A genetic replacement system for selection-based engineering of essential proteins
ETH Zürich, Department for Biosystems Science and Engineering (D-BSSE), Mattenstrasse 26, 4058, Basel, Switzerland
Microbial Cell Factories 2012, 11:110 doi:10.1186/1475-2859-11-110Published: 16 August 2012
Essential genes represent the core of biological functions required for viability. Molecular understanding of essentiality as well as design of synthetic cellular systems includes the engineering of essential proteins. An impediment to this effort is the lack of growth-based selection systems suitable for directed evolution approaches.
We established a simple strategy for genetic replacement of an essential gene by a (library of) variant(s) during a transformation.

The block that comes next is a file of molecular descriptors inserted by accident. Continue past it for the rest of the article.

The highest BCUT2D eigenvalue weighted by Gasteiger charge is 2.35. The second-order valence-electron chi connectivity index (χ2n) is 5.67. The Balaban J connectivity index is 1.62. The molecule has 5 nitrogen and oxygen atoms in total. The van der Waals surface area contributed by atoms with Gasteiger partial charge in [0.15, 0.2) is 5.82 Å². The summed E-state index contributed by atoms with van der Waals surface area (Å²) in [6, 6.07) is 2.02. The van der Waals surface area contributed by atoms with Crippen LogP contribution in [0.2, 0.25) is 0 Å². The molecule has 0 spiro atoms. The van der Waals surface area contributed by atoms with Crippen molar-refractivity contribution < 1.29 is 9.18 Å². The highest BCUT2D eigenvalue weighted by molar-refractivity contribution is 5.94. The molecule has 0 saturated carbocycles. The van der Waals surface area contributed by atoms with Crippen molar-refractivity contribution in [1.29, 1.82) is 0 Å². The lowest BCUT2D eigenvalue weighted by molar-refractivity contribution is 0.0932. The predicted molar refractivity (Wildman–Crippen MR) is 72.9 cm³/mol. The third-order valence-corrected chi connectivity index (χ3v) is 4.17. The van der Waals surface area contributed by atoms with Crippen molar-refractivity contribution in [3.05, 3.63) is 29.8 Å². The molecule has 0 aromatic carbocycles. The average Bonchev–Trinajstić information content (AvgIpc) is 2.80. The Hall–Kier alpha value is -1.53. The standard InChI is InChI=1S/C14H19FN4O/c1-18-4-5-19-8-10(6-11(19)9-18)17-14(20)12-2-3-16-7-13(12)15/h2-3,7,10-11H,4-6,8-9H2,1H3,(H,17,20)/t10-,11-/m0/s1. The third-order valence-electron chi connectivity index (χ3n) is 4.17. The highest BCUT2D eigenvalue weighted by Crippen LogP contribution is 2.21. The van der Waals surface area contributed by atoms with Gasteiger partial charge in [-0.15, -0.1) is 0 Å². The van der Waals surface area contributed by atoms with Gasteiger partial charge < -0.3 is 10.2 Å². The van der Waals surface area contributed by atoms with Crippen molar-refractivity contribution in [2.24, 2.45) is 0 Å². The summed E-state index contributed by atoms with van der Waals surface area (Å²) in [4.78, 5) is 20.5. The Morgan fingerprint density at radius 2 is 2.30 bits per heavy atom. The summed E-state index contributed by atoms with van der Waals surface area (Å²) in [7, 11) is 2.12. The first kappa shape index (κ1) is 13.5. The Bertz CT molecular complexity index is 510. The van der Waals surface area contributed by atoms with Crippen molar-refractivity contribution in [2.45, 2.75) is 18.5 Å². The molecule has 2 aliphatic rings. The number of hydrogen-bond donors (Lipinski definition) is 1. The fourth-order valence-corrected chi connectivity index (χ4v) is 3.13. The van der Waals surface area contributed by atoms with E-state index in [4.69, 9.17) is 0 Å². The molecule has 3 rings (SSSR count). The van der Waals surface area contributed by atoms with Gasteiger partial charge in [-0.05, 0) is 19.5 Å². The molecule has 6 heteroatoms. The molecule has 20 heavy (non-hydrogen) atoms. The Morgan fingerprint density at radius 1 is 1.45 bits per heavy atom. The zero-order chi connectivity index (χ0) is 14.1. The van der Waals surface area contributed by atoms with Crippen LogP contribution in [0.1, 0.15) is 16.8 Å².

The system was validated using three different essential genes and plasmid combinations and it reproducibly shows transformation efficiencies on the order of 107 transformants per microgram of DNA without any identifiable false positives. This allowed for reliable recovery of functional variants out of at least a 105-fold excess of non-functional variants. This outperformed selection in conventional bleach-out strains by at least two orders of magnitude, where recombination between functional and non-functional variants interfered with reliable recovery even in recA negative strains.
We propose that this selection system is extremely suitable for evaluating large libraries of engineered essential proteins resulting in the reliable isolation of functional variants in a clean strain background which can readily be used for in vivo applications as well as expression and purification for use in in vitro studies.